Support for Sun-4’s was introduced in SunOS 4.0, although there was a special variant of SunOS 3.2 for Sun-4’s which was shipped with some very early units. Since this product line is still current, it is still in general supported by SunOS, which has mutated to become part of Solaris. Support for some earlier models has been dropped, and some later models require at least 4.0.3c, 4.1.1, or Solaris 2.x.

SunOS took a shift starting with version 5.0, which changed its base from BSD to Unix System V Release 4, and became Solaris. The last release under the SunOS name was Version 4.1.4, released in November 1994.

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GNOSIS

null

Web site: cis.upenn.edu/~KeyKOS/Gnosis/Gnosis.html (not active)
Origin: USA
Category: Server
Desktop environment: CLI
Architecture: IBM ?
Based on: Independent
Wikipedia: GNOSIS
Media: Install
The last version | Released: ? | ?

GNOSIS (Great New Operating System In the Sky) – an example of a completely different kind of operating system. Gnosis was developed by TYMSHARE as a proprietary control program and it also developed proprietary application packages to run on it. GNOSIS was based on the research of Norman Hardy, Dale E. Jordan, Bill Frantz, Charlie Landau, Jay Jonekait, et al. McDonnell Douglas bought Tymshare, Inc. and then sold it in 1984 to Key Logic.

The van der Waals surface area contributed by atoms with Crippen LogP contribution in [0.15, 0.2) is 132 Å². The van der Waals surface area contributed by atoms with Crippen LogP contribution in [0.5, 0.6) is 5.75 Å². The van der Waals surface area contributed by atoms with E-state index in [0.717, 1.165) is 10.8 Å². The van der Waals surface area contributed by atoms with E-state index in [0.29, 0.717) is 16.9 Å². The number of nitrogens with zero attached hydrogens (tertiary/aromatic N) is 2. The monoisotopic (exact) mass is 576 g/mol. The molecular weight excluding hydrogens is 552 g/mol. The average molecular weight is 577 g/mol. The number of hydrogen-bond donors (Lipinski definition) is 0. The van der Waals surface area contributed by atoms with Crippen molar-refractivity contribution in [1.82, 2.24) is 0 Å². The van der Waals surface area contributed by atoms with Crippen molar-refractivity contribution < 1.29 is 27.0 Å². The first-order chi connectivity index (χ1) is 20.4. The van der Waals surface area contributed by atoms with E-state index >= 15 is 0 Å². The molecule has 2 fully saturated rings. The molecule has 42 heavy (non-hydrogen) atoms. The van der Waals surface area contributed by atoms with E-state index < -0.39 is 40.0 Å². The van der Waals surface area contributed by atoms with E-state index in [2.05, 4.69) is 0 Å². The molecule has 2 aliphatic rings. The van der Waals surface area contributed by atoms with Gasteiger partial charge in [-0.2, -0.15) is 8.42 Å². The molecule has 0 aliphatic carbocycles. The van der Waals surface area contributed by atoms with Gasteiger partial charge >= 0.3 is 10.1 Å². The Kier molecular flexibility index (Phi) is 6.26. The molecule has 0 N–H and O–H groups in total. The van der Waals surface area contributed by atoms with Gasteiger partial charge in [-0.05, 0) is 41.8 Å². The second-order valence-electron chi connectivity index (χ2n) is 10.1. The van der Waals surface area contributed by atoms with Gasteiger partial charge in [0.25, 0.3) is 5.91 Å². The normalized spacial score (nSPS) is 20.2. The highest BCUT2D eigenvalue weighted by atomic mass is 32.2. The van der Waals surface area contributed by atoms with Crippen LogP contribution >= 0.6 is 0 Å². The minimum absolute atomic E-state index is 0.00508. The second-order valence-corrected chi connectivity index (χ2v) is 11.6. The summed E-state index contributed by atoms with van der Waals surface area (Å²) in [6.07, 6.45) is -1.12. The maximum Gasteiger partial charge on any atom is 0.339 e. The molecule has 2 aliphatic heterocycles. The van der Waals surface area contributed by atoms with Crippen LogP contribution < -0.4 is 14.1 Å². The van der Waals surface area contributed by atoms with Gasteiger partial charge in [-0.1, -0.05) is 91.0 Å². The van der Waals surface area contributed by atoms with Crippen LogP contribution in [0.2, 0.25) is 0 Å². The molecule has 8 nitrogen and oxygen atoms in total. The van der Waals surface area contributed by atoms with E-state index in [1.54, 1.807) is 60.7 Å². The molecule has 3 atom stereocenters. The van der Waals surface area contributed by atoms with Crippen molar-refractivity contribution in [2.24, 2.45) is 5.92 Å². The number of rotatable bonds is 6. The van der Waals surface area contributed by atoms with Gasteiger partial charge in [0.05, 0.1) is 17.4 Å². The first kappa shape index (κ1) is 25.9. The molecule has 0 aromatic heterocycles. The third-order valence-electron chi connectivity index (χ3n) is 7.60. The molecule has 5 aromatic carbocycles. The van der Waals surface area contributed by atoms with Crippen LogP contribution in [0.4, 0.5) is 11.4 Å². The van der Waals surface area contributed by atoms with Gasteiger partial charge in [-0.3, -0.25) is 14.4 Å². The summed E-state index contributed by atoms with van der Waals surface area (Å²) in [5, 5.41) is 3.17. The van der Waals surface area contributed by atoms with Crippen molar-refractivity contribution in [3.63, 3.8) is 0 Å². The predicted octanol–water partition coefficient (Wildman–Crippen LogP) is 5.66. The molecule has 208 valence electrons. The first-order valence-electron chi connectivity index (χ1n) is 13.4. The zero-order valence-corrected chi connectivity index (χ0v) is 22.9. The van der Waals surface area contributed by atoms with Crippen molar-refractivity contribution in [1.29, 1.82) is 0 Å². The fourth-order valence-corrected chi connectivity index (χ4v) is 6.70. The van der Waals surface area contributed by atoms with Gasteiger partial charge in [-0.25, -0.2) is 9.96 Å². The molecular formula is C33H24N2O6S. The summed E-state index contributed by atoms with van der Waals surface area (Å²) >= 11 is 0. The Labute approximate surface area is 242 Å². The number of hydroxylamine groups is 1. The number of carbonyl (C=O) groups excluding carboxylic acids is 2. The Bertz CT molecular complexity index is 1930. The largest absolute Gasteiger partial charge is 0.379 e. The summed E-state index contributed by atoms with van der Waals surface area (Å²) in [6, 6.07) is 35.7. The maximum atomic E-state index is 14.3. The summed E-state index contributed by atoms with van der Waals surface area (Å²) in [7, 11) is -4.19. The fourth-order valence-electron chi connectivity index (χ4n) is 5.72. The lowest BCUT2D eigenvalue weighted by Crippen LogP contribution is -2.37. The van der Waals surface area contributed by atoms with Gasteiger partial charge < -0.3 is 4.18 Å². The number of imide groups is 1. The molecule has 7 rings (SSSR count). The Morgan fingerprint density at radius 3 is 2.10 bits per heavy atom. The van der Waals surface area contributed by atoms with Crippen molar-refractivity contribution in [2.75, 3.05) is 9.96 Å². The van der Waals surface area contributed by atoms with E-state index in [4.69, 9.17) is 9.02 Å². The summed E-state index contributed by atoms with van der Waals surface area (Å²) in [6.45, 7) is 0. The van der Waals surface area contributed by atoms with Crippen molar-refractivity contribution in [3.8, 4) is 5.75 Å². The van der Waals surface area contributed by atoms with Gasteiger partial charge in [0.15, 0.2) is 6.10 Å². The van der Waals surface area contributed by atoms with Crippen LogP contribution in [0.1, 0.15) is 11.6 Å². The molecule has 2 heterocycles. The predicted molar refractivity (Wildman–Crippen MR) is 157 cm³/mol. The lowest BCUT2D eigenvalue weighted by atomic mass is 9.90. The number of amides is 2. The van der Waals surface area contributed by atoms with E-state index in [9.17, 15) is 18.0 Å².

Programs under Gnosis are built out of protection domains with firewalls between them. Domains are small, simple, and cheap.
Domains communicate through doors in the firewalls, called capabilities. Capabilities are a simple, uniform, efficient means of representing authority.

There are several significant factors which make it possible.

* First, and foremost, the Gnosis concept of distinct domains without implicit interactions between them results in simpler programs. Because of this, we have had to spend a great deal of time designing the interfaces between these domains to insure that adequate function exists in each; but perhaps even that is a benefit since we will know exactly how the system goes together. The basic design of Gnosis will ensure that no compromises to the design occur during the implementation.